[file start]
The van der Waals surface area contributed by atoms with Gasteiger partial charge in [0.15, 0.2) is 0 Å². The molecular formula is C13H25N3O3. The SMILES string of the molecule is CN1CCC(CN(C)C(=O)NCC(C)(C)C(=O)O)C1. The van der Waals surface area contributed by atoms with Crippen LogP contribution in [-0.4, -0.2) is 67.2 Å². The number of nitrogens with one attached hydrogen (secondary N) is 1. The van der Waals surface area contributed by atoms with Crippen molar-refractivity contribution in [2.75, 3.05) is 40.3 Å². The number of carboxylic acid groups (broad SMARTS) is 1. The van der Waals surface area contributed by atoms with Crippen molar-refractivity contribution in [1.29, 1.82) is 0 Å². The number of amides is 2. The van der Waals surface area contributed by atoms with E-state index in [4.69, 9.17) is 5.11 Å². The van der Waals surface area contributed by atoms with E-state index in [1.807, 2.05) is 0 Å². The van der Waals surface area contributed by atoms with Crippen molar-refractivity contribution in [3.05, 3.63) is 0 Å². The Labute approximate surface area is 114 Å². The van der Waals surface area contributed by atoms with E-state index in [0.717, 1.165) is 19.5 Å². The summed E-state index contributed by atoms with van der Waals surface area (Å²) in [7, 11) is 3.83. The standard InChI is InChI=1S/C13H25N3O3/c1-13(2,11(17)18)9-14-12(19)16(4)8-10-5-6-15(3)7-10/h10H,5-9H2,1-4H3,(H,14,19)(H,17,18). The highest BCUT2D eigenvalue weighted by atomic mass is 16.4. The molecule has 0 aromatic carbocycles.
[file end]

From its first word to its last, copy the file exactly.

The van der Waals surface area contributed by atoms with Gasteiger partial charge in [0.15, 0.2) is 0 Å². The molecular formula is C13H25N3O3. The SMILES string of the molecule is CN1CCC(CN(C)C(=O)NCC(C)(C)C(=O)O)C1. The van der Waals surface area contributed by atoms with Crippen LogP contribution in [-0.4, -0.2) is 67.2 Å². The number of nitrogens with one attached hydrogen (secondary N) is 1. The van der Waals surface area contributed by atoms with Crippen molar-refractivity contribution in [2.75, 3.05) is 40.3 Å². The number of carboxylic acid groups (broad SMARTS) is 1. The van der Waals surface area contributed by atoms with Crippen molar-refractivity contribution in [1.29, 1.82) is 0 Å². The number of amides is 2. The van der Waals surface area contributed by atoms with E-state index in [4.69, 9.17) is 5.11 Å². The van der Waals surface area contributed by atoms with E-state index in [1.807, 2.05) is 0 Å². The van der Waals surface area contributed by atoms with Crippen molar-refractivity contribution in [3.05, 3.63) is 0 Å². The Labute approximate surface area is 114 Å². The van der Waals surface area contributed by atoms with E-state index in [0.717, 1.165) is 19.5 Å². The summed E-state index contributed by atoms with van der Waals surface area (Å²) in [7, 11) is 3.83. The standard InChI is InChI=1S/C13H25N3O3/c1-13(2,11(17)18)9-14-12(19)16(4)8-10-5-6-15(3)7-10/h10H,5-9H2,1-4H3,(H,14,19)(H,17,18). The highest BCUT2D eigenvalue weighted by atomic mass is 16.4. The molecule has 0 aromatic carbocycles.